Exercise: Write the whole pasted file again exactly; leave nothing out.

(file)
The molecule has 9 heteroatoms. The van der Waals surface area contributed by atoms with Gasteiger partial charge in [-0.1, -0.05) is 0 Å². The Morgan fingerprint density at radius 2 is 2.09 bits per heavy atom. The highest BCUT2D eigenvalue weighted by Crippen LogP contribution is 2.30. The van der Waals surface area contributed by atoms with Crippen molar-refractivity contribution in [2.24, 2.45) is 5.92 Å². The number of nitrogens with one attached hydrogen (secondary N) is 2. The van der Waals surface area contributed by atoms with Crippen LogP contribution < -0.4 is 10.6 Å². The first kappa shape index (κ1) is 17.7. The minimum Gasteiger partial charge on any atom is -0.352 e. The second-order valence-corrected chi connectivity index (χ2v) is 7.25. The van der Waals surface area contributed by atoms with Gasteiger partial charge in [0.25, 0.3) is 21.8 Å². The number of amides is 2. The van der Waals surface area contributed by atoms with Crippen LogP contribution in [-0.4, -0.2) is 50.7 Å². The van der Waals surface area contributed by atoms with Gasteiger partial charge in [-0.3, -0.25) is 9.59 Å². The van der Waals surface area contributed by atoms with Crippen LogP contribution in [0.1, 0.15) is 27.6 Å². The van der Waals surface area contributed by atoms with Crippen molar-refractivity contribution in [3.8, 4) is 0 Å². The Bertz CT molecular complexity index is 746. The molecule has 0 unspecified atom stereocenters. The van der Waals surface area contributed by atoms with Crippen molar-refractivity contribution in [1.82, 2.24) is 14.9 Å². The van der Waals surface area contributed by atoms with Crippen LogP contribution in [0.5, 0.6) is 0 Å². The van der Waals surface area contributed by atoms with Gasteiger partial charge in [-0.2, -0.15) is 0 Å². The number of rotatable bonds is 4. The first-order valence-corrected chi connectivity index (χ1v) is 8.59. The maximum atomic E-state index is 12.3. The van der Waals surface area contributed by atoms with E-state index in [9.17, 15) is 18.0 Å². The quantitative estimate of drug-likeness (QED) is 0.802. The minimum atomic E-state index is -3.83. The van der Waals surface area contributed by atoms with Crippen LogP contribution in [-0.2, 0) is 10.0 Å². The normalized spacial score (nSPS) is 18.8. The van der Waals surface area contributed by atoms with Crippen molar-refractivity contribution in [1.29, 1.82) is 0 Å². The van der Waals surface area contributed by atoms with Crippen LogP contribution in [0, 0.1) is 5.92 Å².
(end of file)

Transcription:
The molecule has 9 heteroatoms. The van der Waals surface area contributed by atoms with Gasteiger partial charge in [-0.1, -0.05) is 0 Å². The Morgan fingerprint density at radius 2 is 2.09 bits per heavy atom. The highest BCUT2D eigenvalue weighted by Crippen LogP contribution is 2.30. The van der Waals surface area contributed by atoms with Crippen molar-refractivity contribution in [2.24, 2.45) is 5.92 Å². The number of nitrogens with one attached hydrogen (secondary N) is 2. The van der Waals surface area contributed by atoms with Crippen LogP contribution < -0.4 is 10.6 Å². The first kappa shape index (κ1) is 17.7. The minimum Gasteiger partial charge on any atom is -0.352 e. The second-order valence-corrected chi connectivity index (χ2v) is 7.25. The van der Waals surface area contributed by atoms with Gasteiger partial charge in [0.25, 0.3) is 21.8 Å². The number of amides is 2. The van der Waals surface area contributed by atoms with Crippen LogP contribution in [-0.4, -0.2) is 50.7 Å². The van der Waals surface area contributed by atoms with Gasteiger partial charge in [-0.3, -0.25) is 9.59 Å². The van der Waals surface area contributed by atoms with Crippen LogP contribution in [0.1, 0.15) is 27.6 Å². The van der Waals surface area contributed by atoms with Crippen molar-refractivity contribution in [3.8, 4) is 0 Å². The Bertz CT molecular complexity index is 746. The molecule has 0 unspecified atom stereocenters. The van der Waals surface area contributed by atoms with Crippen molar-refractivity contribution in [1.82, 2.24) is 14.9 Å². The van der Waals surface area contributed by atoms with Crippen LogP contribution in [0.5, 0.6) is 0 Å². The van der Waals surface area contributed by atoms with Gasteiger partial charge in [-0.2, -0.15) is 0 Å². The number of rotatable bonds is 4. The first-order valence-corrected chi connectivity index (χ1v) is 8.59. The maximum atomic E-state index is 12.3. The van der Waals surface area contributed by atoms with E-state index in [9.17, 15) is 18.0 Å². The quantitative estimate of drug-likeness (QED) is 0.802. The minimum atomic E-state index is -3.83. The van der Waals surface area contributed by atoms with Crippen LogP contribution in [-0.2, 0) is 10.0 Å². The normalized spacial score (nSPS) is 18.8. The van der Waals surface area contributed by atoms with Crippen molar-refractivity contribution in [1.29, 1.82) is 0 Å². The van der Waals surface area contributed by atoms with Crippen LogP contribution in [0, 0.1) is 5.92 Å².